Since 2002 I have used tarps and tarptents on the majority of my trips. The ZPacks Hexamid  (my review) is my current solo 3-season shelter. I have a MLD SuperFly (think GoLite Shangrai-La 2 with perimeter netting make from spinaker which weights 17oz) that goes on solo trips when I want more protection than the Hexamid provides or when I am sharing a shelter with someone else. In more extreme conditions I add a MLD Superlite bivy with an eVENT foot. We have a Tarptent Double Rainbow that is mostly used as a loaner but we sometimes use it when we want good bug protection with more ventilation that provided by the SuperFly and/or need something that is vaguely freestanding. Finally we have a 4/5-man pyramid tarp for trips with lots of people. I gravitate toward the lightest shelter I can find which gives me a storm worthy pitch quickly, and enough space that once I am inside the shelter, I don't have to  restrain my movements "too much". I have to admit, after trying out the Lightheart Solo Awning, and reading about the SMD Skyscape I am very tempted to consider an ultralight double walled shelter so that I don't have to restrain my movements at all.

Ultralight (Tarptents)

In the last few years a number of excellent ultra-light shelters have become available. Originally tarptents where tarps which had perimeter bug netting, so they were a bit like a tarp, a bit like a tent. These days there is a whole range of shelters, some are still taps with bug netting, but others really should be called tents. Many of the ultralight shelter designs came from people's experiences on long thru hikes and a desire to find the lightest possible shelter while still providing adequate protection. Tarptents are ideal for moderate conditions when facing moderate weather conditions and want to have a bug free space. There are shelters that provide more protection, or are lighter weight, but few that will match a tarptents overall performance. There are a number of situations that I think there are better shelters:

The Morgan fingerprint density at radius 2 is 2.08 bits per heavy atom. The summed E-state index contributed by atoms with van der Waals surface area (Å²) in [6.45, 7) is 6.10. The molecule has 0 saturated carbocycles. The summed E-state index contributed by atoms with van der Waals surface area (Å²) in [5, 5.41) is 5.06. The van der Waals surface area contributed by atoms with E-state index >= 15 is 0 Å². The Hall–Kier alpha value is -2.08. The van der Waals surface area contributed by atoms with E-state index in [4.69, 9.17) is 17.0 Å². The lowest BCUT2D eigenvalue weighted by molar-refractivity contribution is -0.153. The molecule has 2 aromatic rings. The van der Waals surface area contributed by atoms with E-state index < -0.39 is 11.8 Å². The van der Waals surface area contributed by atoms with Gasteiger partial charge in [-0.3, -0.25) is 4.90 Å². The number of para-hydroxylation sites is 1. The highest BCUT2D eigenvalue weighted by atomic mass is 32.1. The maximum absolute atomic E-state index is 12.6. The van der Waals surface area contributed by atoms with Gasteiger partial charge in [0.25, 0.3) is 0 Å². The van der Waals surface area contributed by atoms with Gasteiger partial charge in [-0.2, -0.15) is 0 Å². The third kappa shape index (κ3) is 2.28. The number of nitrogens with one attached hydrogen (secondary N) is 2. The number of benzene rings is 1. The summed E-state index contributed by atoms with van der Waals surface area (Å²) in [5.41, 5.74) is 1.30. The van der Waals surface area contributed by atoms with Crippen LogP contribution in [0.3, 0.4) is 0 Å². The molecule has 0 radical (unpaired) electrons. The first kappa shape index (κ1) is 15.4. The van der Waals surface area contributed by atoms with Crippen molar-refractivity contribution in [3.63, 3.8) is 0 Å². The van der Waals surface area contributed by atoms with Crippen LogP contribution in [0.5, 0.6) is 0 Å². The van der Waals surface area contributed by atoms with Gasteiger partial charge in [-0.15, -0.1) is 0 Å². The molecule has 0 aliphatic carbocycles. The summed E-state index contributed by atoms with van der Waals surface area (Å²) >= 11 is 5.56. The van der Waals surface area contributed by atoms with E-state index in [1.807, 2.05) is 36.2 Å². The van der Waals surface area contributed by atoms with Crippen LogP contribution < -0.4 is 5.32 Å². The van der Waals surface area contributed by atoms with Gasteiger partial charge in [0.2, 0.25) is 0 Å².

People are often concerned about condensation in single walled shelters which most ultralight shelters are. My experience is condensation is not a big issue in well designed ultra light shelters which have adequate ventilation and reasonably steep sidewalls. Pretty much any night that the temperature drops significantly you will get some condensation (in the worse cases a fair bit), but so long as you don't repeatedly brush against the walls the water won't be a significant issue. In heavy winds or rains some water will shake off, but most will stay on the walls, or roll down to the edge without falling on you. The worse condensation will be nights were you have cold rain which cools your shelter, but the ground under the shelter is warm so ground moisture condenses on the shelters walls/roof. In the morning you wipe the inside of the shelter down with a bandana or pack towel and you are fine. Some people perspire significantly more than others and might find that they will have more condensation that others using the same shelter, in the same conditions. Obviously two people will generate more moisture than one person. SMD has a nice article about Getting the Most from your Ultralight tent. BPL's single wall shelters and condensation has useful information. Several of the shaped tarps listed below have optional bug netting and/or floors which turn them into ultra light shelters. Floors in ultra light shelters can be convenient, specially for people new to ultra light shelters or when you really need your shelter to be sealed against bugs or other crawling creatures, but they are rarely adequate if you are facing standing water which can't be avoid in sold locations (like the flat midwest during a thunderstorm). There was a nice posting by Ron Moak about the limitations of ultralight bathtub floors. There are several reasons to use a floorless shelter:  it's easy to replace a damaged floor, you can pack your "dirty floor" separately, and most importantly, it's easily to manage wet unless there is standing water. When it's raining hard you can go strait into your shelter and close the door. Sort of like a vestibule, but larger. The excess water can typically be absorbed by the the ground.